The tree of genomes: An empirical comparison of genome-phylogeny reconstruction methods

BMC Evolutionary Biology. 2008;8(1):312 DOI 10.1186/1471-2148-8-312

 

Journal Homepage

Journal Title: BMC Evolutionary Biology

ISSN: 1471-2148 (Online)

Publisher: BMC

LCC Subject Category: Science: Biology (General): Evolution

Country of publisher: United Kingdom

Language of fulltext: English

Full-text formats available: PDF, HTML

 

AUTHORS

McInerney James O
Cotton James A
McCann Angela

EDITORIAL INFORMATION

Blind peer review

Editorial Board

Instructions for authors

Time From Submission to Publication: 17 weeks

 

Abstract | Full Text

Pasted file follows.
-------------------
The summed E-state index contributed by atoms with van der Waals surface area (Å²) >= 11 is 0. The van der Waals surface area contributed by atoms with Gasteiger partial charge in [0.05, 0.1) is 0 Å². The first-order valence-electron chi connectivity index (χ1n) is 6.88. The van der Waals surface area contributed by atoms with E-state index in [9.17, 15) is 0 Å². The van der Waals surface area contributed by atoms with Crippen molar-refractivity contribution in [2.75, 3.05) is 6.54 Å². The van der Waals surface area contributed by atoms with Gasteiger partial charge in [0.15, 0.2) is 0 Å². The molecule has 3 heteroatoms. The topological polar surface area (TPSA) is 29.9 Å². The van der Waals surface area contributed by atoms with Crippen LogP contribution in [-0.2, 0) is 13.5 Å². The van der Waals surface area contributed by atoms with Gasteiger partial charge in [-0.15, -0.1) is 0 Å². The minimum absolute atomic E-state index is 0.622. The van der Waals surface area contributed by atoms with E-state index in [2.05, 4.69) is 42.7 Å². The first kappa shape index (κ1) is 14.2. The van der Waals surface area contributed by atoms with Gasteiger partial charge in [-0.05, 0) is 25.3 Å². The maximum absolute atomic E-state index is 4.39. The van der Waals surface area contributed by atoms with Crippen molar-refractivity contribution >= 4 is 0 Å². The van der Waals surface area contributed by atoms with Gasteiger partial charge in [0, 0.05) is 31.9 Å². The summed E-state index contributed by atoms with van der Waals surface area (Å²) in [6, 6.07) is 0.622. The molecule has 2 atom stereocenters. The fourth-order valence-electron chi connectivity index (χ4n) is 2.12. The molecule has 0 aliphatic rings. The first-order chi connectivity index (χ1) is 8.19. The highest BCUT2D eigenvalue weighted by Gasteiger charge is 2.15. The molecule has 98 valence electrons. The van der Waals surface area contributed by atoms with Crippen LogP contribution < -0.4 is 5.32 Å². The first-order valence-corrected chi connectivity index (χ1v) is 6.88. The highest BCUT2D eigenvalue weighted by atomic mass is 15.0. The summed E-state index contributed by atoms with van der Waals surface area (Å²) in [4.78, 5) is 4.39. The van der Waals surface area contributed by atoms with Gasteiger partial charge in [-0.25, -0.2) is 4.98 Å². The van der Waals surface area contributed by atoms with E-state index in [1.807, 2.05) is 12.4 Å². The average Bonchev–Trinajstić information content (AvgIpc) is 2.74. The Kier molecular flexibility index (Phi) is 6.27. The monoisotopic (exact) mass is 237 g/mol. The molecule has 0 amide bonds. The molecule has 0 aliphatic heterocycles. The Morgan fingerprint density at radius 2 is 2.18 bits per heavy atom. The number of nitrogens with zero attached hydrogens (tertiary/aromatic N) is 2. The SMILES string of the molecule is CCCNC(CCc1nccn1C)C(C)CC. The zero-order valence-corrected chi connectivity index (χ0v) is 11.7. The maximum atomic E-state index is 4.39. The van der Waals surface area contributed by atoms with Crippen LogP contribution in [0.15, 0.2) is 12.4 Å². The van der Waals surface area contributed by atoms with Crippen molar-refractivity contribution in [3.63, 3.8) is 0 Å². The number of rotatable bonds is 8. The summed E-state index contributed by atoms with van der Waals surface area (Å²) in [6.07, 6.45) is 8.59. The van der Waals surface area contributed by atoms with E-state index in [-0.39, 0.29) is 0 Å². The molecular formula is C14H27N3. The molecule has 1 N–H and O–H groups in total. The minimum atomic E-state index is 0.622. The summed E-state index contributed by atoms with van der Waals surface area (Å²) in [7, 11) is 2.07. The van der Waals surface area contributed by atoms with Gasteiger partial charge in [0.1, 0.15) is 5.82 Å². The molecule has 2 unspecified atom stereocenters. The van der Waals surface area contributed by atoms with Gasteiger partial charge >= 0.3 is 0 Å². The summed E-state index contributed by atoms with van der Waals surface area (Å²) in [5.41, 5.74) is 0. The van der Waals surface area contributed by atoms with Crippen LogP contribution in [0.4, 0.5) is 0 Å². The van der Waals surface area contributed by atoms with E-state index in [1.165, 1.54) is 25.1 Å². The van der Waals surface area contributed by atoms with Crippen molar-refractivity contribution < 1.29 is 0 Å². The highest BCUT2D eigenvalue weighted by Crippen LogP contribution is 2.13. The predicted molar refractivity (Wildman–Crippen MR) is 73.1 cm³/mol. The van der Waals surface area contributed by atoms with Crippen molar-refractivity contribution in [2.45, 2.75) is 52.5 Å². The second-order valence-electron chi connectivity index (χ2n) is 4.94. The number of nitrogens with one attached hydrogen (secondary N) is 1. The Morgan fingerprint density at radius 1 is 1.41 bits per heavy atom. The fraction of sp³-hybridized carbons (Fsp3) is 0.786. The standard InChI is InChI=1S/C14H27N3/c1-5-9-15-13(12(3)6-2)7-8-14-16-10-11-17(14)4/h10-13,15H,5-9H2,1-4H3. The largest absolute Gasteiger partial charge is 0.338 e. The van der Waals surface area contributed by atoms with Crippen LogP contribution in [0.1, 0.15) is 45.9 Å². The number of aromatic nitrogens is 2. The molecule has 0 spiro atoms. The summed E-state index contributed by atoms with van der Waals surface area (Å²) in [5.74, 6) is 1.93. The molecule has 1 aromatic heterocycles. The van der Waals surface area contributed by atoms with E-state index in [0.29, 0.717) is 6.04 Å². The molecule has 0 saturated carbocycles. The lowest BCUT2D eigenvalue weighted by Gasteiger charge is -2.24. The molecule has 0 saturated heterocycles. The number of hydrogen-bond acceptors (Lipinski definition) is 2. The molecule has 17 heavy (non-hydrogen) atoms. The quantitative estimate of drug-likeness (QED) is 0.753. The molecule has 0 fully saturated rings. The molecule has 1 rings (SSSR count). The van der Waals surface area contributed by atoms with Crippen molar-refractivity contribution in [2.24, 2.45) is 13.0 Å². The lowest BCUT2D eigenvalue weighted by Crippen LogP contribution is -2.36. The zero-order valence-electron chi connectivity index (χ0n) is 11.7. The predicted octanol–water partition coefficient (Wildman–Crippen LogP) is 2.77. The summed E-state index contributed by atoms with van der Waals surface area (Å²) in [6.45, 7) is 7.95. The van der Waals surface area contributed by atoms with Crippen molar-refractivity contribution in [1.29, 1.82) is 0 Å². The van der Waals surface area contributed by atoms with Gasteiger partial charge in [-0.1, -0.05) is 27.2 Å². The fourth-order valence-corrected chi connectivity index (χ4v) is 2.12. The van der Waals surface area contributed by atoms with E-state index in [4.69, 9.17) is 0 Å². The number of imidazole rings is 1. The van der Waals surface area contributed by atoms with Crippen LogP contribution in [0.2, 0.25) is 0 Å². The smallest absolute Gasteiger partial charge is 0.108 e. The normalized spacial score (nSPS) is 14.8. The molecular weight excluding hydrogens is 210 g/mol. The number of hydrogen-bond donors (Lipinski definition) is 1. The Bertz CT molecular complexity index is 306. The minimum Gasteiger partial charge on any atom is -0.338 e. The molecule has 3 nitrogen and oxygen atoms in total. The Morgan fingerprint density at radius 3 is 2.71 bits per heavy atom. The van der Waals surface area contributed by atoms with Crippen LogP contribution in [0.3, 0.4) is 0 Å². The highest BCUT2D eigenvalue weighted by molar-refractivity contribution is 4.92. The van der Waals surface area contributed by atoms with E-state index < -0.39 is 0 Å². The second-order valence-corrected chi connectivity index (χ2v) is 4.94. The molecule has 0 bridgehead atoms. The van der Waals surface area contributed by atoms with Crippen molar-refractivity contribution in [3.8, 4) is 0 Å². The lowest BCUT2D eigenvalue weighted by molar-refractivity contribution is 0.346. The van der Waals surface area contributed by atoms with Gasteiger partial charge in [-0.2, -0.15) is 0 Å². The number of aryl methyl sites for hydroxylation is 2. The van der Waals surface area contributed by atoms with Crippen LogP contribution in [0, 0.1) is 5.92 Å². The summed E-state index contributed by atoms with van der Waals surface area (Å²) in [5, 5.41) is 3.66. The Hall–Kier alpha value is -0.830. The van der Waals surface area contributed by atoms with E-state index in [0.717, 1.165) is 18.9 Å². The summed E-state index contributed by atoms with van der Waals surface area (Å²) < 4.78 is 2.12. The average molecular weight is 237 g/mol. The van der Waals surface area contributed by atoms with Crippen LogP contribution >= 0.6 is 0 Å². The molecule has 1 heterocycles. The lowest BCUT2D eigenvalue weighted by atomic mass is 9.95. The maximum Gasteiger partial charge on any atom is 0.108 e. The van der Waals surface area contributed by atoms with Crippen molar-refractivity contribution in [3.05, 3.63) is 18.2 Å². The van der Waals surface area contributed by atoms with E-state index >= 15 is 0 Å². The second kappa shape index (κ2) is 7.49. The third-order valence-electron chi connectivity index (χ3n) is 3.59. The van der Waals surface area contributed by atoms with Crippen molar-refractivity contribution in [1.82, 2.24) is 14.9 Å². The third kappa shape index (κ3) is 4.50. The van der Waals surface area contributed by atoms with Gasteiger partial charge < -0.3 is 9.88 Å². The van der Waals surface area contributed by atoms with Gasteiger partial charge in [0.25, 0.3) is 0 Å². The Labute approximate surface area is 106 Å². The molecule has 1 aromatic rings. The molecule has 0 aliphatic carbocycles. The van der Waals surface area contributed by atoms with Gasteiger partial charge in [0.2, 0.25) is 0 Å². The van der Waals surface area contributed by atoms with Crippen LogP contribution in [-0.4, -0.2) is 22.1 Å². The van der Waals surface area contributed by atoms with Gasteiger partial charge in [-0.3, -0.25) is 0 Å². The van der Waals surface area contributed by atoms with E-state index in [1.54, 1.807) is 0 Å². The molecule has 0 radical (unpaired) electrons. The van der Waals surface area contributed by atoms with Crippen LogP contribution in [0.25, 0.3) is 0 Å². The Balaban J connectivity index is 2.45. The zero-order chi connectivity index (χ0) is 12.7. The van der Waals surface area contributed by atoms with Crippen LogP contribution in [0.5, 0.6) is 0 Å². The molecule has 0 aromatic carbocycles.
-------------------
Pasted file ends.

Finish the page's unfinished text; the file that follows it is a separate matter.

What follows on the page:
<p>Abstract</p> <p>Background</p> <p>In the past decade or more, the emphasis for reconstructing species phylogenies has moved from the analysis of a single gene to the analysis of multiple genes and even completed genomes. The simplest method of scaling up is to use familiar analysis methods on a larger scale and this is the most popular approach. However, duplications and losses of genes along with horizontal gene transfer (HGT) can lead to a situation where there is only an indirect relationship between gene and genome phylogenies. In this study we examine five widely-used approaches and their variants to see if indeed they are more-or-less saying the same thing. In particular, we focus on Conditioned Reconstruction as it is a method that is designed to work well even if HGT is present.</p> <p>Results</p> <p>We confirm a previous suggestion that this method has a systematic bias. We show that no two methods produce the same results and most current methods of inferring genome phylogenies produce results that are significantly different to other methods.</p> <p>Conclusion</p> <p>We conclude that genome phylogenies need to be interpreted differently, depending on the method used to construct them.</p>